Reagents…
• Answer:
Cl2
OH
Cl
H2O
• Need to remember:
X OH Mark ANTI
Reagents…
• Variation: Addition of X2 and ROH will
add “X” and “OR” to the alkene in a
Markovnikov, ANTI manner.
Br2
CH3OH
• X2 is Cl2 or Br2 and ROH can have any
alkyl group (R).
Reagents…
• Answer:
Br2
CH3O
Br
CH3OH
• Need to remember:
X
OR Mark
ANTI
Reagents…
• There are three reactions to make
alcohols from alkenes.
HO
H
Reagents…
• Addition of H2O and H+ will add “H”
and “OH” to the alkene in a
Markovnikov manner.
H2O
H2SO4
• H+ can come from any acid like H2SO4
or H3PO4.
Reagents…
• Answer:
H2O
HO
H2SO4
• Need to remember:
H OH
Mark
H
Reagents…
• Addition of 1. Hg(OAc)2, H2O and 2.
NaBH4 will add “H” and “OH” to the
alkene in a Markovnikov manner.
1. Hg(OAc)2, H2O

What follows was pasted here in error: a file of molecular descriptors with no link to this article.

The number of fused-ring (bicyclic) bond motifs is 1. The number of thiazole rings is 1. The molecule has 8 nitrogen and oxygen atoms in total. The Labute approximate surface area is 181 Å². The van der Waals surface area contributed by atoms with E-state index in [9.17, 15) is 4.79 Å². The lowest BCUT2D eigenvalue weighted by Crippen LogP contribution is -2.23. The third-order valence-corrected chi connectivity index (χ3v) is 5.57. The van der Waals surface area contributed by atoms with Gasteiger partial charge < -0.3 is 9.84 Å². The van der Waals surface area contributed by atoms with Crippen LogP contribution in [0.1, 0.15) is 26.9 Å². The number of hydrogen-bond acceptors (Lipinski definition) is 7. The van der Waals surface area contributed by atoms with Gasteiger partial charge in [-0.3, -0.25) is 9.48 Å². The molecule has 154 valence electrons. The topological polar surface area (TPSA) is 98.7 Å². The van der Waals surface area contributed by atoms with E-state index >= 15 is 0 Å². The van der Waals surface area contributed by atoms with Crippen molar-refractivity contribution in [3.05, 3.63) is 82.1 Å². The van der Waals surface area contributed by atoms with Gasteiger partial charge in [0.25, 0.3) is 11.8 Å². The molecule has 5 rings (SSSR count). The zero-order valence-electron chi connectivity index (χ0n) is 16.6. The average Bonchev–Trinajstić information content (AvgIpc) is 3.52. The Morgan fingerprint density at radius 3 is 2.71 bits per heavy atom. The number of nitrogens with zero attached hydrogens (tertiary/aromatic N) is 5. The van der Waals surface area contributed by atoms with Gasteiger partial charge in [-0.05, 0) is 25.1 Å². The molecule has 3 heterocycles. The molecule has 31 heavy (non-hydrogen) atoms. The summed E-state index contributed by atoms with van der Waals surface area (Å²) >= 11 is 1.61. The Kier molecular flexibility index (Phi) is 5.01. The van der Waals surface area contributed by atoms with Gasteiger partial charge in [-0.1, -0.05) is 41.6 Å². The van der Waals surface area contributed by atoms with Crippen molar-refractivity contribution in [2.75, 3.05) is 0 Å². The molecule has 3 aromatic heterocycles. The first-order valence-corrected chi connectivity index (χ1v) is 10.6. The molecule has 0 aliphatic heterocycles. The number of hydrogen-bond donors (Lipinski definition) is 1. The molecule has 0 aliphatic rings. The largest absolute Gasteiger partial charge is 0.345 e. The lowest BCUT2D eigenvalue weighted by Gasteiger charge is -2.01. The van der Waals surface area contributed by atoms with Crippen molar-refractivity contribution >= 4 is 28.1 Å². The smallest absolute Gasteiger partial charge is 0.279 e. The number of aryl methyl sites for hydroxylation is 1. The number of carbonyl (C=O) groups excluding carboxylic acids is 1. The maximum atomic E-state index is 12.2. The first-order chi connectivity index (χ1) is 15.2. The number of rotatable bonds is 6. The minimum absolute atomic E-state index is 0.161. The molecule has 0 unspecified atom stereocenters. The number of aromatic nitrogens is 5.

2. NaBH4
Reagents…
• Answer:
1. Hg(OAc)2, H2O
2. NaBH4
• Need to remember:
H
OH Mark
HO
H
Reagents…
• Addition of 1. BH3 and 2. NaOH, H2O2
will add “H” and “OH” to the alkene in
a NON-Markovnikov and SYN manner.
1. BH3
2. NaOH, H2O2
Reagents…
• Answer:
1. BH3
H
OH
2. NaOH, H2O2
• Need to remember:
H OH
Non-Mark
SYN
Reagents…
• Hydrogenation by the addition of H2,
Pd/C will add “H” and “H” to the alkene
in a SYN manner.
H2
Pd/C
Reagents…
• Answer:
H2
H
Pd/C
• Need to remember:
H
H SYN
H
Reagents…
• Dihydroxylation will add “OH” and
“OH” to the alkene in a SYN manner.
1. OsO4
2. NaHSO3, H2O
• Can use either the addition of KMnO4,
NaOH, H2O OR
• 1. OsO4 and 2. NaHSO3, H2O
Reagents…
• Answer:
OH
1. OsO4
2. NaHSO3, H2O
OH
• Need to remember:
OH
OH
SYN
Reagents…
• There are
reactions.
three
cyclopropanation
Reagents…
• Addition of CH2N2 will form a SYN
cyclopropane ring, with two hydrogens
on its apex.
CH2N2
Reagents…
• Answer:
CH2N2
H
H
• SYN addition for ring formation.
Reagents…
• Addition of KOH, CHCl3 will form a
SYN cyclopropane ring, with two
chlorines on its apex.
CHCl3
KOH
Reagents…
• Answer:
CHCl3
Cl
Cl
KOH
• SYN addition for ring formation
Reagents…
• Addition of CH2I2, Zn(Cu) will form a